INFLUENCE OF PATIENT IMMIGRANT STATUS ON PROVIDER DIABETES TREATMENT DECISIONS: A VIRTUAL PATIENT EXPERIMENTAL STUDY

2020-04-16T12:22:53Z (GMT) by Loretta Hsueh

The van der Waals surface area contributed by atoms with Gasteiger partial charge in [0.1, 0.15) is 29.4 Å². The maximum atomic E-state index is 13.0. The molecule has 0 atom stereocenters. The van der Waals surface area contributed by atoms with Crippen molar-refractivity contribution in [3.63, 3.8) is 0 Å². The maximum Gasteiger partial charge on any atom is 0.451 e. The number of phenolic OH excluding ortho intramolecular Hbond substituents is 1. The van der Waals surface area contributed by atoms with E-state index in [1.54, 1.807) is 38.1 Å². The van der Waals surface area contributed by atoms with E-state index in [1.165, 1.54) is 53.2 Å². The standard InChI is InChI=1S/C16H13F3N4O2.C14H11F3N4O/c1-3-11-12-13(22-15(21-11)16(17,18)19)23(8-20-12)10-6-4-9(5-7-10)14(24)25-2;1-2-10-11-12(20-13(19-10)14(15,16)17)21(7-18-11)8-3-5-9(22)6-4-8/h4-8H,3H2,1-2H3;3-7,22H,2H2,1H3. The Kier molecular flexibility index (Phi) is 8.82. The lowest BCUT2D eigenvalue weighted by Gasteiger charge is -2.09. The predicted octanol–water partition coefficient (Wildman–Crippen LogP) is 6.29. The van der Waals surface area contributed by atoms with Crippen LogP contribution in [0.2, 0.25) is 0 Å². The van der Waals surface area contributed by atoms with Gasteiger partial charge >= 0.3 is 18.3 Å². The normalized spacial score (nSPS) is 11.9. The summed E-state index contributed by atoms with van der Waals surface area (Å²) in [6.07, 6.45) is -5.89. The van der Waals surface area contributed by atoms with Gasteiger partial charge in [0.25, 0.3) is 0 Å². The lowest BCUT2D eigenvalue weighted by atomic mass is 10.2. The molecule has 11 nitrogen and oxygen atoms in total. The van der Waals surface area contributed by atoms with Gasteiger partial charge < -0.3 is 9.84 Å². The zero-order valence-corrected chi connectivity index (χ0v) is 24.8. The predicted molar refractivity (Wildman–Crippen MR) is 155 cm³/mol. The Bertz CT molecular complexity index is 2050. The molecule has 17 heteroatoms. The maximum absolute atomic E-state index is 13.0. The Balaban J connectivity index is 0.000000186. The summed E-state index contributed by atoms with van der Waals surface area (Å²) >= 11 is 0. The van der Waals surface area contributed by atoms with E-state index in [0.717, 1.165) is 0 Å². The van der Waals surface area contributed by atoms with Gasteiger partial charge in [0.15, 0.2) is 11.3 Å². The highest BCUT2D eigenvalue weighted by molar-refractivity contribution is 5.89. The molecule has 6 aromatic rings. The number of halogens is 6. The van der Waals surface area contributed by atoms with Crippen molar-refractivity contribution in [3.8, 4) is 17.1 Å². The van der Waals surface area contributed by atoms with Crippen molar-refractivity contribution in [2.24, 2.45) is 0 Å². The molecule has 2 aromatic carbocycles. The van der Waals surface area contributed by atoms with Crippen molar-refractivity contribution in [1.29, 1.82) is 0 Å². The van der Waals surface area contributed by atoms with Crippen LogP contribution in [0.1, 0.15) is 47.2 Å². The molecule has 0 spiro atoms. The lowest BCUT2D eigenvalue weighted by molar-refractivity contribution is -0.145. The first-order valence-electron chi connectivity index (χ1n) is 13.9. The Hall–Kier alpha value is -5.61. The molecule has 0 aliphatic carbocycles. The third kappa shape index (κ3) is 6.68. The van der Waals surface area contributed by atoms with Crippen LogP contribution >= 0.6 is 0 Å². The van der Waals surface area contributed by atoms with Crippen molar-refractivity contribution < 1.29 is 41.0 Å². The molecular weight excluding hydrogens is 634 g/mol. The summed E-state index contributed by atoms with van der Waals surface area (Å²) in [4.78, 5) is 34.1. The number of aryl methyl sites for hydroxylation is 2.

Immigrants are at elevated risk for not having their diabetes treatment appropriately intensified, likely resulting in poorly-controlled diabetes and increased morbidity and mortality. Immigrant status is a powerful sociodemographic cue, yet its influence on providers' diabetes treatment decisions remains unknown. The study objective was to determine the effect of patient immigrant status on provider decisions to (1) take no action, (2) add an oral hypoglycemic agent (OHA), (3) add/switch to insulin, or (4) refer the patient to an endocrinologist. Participants were 140 medical students/professionals ('providers'). Providers viewed profiles (videos+vignettes) for virtual patients different in immigrant status (born in Mexico or U.S.; other characteristics held constant). Analyses were completed at the group and individual levels. Group levels indicated providers were less likely to refer foreign-born patients to endocrinology than U.S.-born patients (p=0.03). No differences were detected for the other three treatment likelihood ratings. Individual results indicated that about half of provider decisions were influenced by patient immigrant status (i.e., Cohen's d≥0.50) across all four decisions. Effect size data show an almost even split between higher treatment ratings for foreign-born vs. U.S.-born patients for three decisions (take no action, add an OHA, add/switch to insulin), explaining why group-level differences for these ratings did not emerge. This study found that providers are less likely to refer foreign-born patients to endocrinology, potentially leading to therapeutic inertia. In addition, half of individual-level provider decisions were meaningfully influenced by patient immigrant status. However, traditional group-level analyses mask these important individual-level differences. These systematic differences in treatment based on non-relevant factors could lead to unintended adverse outcomes for the foreign-born population.